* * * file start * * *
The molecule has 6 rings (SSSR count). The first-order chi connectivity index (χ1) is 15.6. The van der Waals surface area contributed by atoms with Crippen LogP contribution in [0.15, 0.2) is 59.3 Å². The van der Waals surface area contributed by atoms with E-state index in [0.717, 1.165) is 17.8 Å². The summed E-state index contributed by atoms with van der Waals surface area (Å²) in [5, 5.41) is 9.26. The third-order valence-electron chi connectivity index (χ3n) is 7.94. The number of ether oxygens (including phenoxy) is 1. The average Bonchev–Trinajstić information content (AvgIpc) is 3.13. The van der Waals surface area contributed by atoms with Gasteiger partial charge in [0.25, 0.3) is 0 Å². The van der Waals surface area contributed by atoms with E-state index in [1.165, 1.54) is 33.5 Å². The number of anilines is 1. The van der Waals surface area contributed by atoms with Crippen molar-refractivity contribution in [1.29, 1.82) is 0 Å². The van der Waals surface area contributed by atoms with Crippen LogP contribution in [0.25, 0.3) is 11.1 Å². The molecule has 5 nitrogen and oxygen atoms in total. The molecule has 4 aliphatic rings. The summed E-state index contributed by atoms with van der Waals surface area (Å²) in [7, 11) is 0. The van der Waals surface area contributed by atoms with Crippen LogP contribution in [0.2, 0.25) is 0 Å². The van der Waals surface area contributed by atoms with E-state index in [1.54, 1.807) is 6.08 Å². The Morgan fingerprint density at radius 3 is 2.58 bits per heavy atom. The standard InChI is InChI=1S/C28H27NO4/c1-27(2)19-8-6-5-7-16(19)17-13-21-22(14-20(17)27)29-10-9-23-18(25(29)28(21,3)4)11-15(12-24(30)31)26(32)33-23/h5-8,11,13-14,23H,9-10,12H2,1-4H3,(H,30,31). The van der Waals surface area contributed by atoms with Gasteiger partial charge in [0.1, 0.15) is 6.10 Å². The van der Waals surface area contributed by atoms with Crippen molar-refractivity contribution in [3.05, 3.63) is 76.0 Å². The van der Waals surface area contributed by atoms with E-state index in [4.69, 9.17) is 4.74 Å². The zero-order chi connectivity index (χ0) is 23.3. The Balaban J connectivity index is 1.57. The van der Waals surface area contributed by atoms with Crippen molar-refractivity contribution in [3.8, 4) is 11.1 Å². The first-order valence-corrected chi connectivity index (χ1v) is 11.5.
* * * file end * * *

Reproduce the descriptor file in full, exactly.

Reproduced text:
The molecule has 6 rings (SSSR count). The first-order chi connectivity index (χ1) is 15.6. The van der Waals surface area contributed by atoms with Crippen LogP contribution in [0.15, 0.2) is 59.3 Å². The van der Waals surface area contributed by atoms with E-state index in [0.717, 1.165) is 17.8 Å². The summed E-state index contributed by atoms with van der Waals surface area (Å²) in [5, 5.41) is 9.26. The third-order valence-electron chi connectivity index (χ3n) is 7.94. The number of ether oxygens (including phenoxy) is 1. The average Bonchev–Trinajstić information content (AvgIpc) is 3.13. The van der Waals surface area contributed by atoms with Gasteiger partial charge in [0.25, 0.3) is 0 Å². The van der Waals surface area contributed by atoms with E-state index in [1.165, 1.54) is 33.5 Å². The number of anilines is 1. The van der Waals surface area contributed by atoms with Crippen molar-refractivity contribution in [1.29, 1.82) is 0 Å². The van der Waals surface area contributed by atoms with Crippen LogP contribution in [0.25, 0.3) is 11.1 Å². The molecule has 5 nitrogen and oxygen atoms in total. The molecule has 4 aliphatic rings. The summed E-state index contributed by atoms with van der Waals surface area (Å²) in [7, 11) is 0. The van der Waals surface area contributed by atoms with Crippen LogP contribution in [0.2, 0.25) is 0 Å². The van der Waals surface area contributed by atoms with E-state index in [1.54, 1.807) is 6.08 Å². The Morgan fingerprint density at radius 3 is 2.58 bits per heavy atom. The standard InChI is InChI=1S/C28H27NO4/c1-27(2)19-8-6-5-7-16(19)17-13-21-22(14-20(17)27)29-10-9-23-18(25(29)28(21,3)4)11-15(12-24(30)31)26(32)33-23/h5-8,11,13-14,23H,9-10,12H2,1-4H3,(H,30,31). The van der Waals surface area contributed by atoms with Gasteiger partial charge in [0.1, 0.15) is 6.10 Å². The van der Waals surface area contributed by atoms with Crippen molar-refractivity contribution in [3.05, 3.63) is 76.0 Å². The van der Waals surface area contributed by atoms with E-state index in [4.69, 9.17) is 4.74 Å². The zero-order chi connectivity index (χ0) is 23.3. The Balaban J connectivity index is 1.57. The van der Waals surface area contributed by atoms with Crippen molar-refractivity contribution in [3.8, 4) is 11.1 Å². The first-order valence-corrected chi connectivity index (χ1v) is 11.5.